A dozen photographers, including several with Lawrence ties, named to new photojournalism hall of fame
A dozen photographers have been inducted as the inaugural class of the Kansas Photojournalism Hall of Fame.
The dozen photographers, including several with strong Lawrence ties, were honored at a ceremony on Saturday in Topeka.
• Rich Clarkson, a KU alumnus, was a former Journal-World photographer who went on to serve 25 years as the director of photography at the Topeka Capital-Journal and later was a contract photographer for Sports Illustrated.
• Carl Davaz, who in 1974 became the first KU student to win the William Randolph Hearst Collegiate Photojournalism Competition, worked for the Capital-Journal and later became the director of photography for the Missoulian in Montana.
• Jeff Jacobsen worked for the Arizona Republic, the Capital-Journal and later became Kansas Athletics’ first full-time photographer.
• Chris Johns in 1979 was named the Newspaper Photographer of the Year by the National Press Photographers Association and served as editor-in-chief of National Geographic magazine from 2005 to 2014.
• Brian Lanker won a Pulitzer Prize in feature photography in 1973 while working for the Capital-Journal, and later went on to work for LIFE Magazine and Sports Illustrated.
• Sandra Milburn, a KU graduate, won the 2007 AP Photo of the Year as part of a 32-year career as a photojournalist at the Hutchinson News.
• Gordon Parks, born in Fort Scott, is renowned for his 1942 photo titled “American Gothic,” showing a Black woman with a mop in front of an American flag. Parks went on to have a successful career in film and music, becoming the first African American to direct a film for a major studio.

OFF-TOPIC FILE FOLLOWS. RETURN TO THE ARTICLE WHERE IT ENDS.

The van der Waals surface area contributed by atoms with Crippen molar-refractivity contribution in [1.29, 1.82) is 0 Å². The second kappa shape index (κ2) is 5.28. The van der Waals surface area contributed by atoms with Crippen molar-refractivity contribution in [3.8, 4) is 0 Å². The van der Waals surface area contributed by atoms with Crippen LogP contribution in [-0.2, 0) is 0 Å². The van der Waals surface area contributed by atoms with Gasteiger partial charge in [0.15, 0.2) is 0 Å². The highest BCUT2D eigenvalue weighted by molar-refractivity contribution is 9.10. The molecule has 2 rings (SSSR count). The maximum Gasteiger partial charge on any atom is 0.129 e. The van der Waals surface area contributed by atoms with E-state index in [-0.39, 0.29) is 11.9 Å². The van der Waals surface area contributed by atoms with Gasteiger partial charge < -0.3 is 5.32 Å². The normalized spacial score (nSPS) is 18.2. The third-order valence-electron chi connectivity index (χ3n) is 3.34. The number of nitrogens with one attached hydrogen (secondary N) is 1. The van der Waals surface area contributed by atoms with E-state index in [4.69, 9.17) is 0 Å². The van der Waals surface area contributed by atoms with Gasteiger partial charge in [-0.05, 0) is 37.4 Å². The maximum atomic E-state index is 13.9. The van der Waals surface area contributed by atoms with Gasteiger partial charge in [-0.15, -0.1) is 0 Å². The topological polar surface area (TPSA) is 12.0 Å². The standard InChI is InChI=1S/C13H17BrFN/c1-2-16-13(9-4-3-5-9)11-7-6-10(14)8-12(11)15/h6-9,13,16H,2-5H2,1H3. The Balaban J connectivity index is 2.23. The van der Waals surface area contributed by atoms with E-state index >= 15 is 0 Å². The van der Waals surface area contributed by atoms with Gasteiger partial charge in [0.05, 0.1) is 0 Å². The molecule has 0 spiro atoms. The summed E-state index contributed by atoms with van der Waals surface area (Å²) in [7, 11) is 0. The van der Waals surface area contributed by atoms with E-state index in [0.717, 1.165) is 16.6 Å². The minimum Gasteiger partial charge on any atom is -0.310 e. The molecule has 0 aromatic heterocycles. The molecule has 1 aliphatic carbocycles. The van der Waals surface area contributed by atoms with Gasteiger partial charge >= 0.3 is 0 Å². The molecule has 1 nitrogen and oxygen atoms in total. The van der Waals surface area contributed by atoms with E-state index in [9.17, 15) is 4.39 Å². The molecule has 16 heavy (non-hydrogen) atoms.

• Jim Richardson had a 30-year career with National Geographic and frequently photographed Kansas’ tallgrass prairie, and is a Kansas native from Belleville.
• Charlie Riedel has been an active photojournalist in Kansas for more than 40 years, serving as photo editor for the Hays Daily News, and more recently as a photographer for The Associated Press, covering events ranging from presidential elections to the Olympic games.
• Gary Settle, a native of Walnut, Kansas, became a longtime photographer for The New York Times and was a multiple-time national Newspaper Photographer of the Year. Settle also worked for the Chicago Daily News and the Seattle Times, where he oversaw photography and design.
• Bill Snead, a longtime Lawrence resident who died in 2016, worked for the Journal-World at the beginning and end of his career. In between he was a picture editor at National Geographic, a Vietnam War photographer for United Press International and spent 21 years with The Washington Post.
• Pete Souza, who began his career with the Hutchinson News and the Chanute Tribune, served as the official White House photographer for all eight years of the Obama administration. He also served as the official photographer for Ronald Reagan.
The new photojournalism hall of fame is organized by the Kansas Press Association.